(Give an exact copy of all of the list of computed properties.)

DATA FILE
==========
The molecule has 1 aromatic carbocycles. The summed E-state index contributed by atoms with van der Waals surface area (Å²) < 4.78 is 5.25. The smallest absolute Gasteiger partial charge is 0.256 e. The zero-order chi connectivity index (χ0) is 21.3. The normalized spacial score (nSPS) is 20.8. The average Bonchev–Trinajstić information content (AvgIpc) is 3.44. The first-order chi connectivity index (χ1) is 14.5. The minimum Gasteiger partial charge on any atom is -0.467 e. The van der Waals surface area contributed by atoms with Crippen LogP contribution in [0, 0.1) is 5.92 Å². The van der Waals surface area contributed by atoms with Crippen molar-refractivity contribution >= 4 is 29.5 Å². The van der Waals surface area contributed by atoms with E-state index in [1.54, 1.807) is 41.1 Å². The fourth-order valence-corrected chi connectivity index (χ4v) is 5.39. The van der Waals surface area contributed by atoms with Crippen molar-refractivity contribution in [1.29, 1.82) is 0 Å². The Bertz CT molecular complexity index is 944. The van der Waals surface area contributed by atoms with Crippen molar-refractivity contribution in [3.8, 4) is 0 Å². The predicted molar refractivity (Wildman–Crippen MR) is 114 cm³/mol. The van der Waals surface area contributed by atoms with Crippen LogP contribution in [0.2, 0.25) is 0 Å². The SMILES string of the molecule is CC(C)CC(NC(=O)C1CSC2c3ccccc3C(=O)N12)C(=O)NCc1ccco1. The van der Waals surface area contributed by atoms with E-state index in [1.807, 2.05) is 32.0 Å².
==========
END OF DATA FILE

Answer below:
The molecule has 1 aromatic carbocycles. The summed E-state index contributed by atoms with van der Waals surface area (Å²) < 4.78 is 5.25. The smallest absolute Gasteiger partial charge is 0.256 e. The zero-order chi connectivity index (χ0) is 21.3. The normalized spacial score (nSPS) is 20.8. The average Bonchev–Trinajstić information content (AvgIpc) is 3.44. The first-order chi connectivity index (χ1) is 14.5. The minimum Gasteiger partial charge on any atom is -0.467 e. The van der Waals surface area contributed by atoms with Crippen LogP contribution in [0, 0.1) is 5.92 Å². The van der Waals surface area contributed by atoms with Crippen molar-refractivity contribution >= 4 is 29.5 Å². The van der Waals surface area contributed by atoms with E-state index in [1.54, 1.807) is 41.1 Å². The fourth-order valence-corrected chi connectivity index (χ4v) is 5.39. The van der Waals surface area contributed by atoms with Crippen molar-refractivity contribution in [1.29, 1.82) is 0 Å². The Bertz CT molecular complexity index is 944. The van der Waals surface area contributed by atoms with Crippen molar-refractivity contribution in [3.8, 4) is 0 Å². The predicted molar refractivity (Wildman–Crippen MR) is 114 cm³/mol. The van der Waals surface area contributed by atoms with Crippen LogP contribution in [0.2, 0.25) is 0 Å². The SMILES string of the molecule is CC(C)CC(NC(=O)C1CSC2c3ccccc3C(=O)N12)C(=O)NCc1ccco1. The van der Waals surface area contributed by atoms with E-state index in [1.807, 2.05) is 32.0 Å².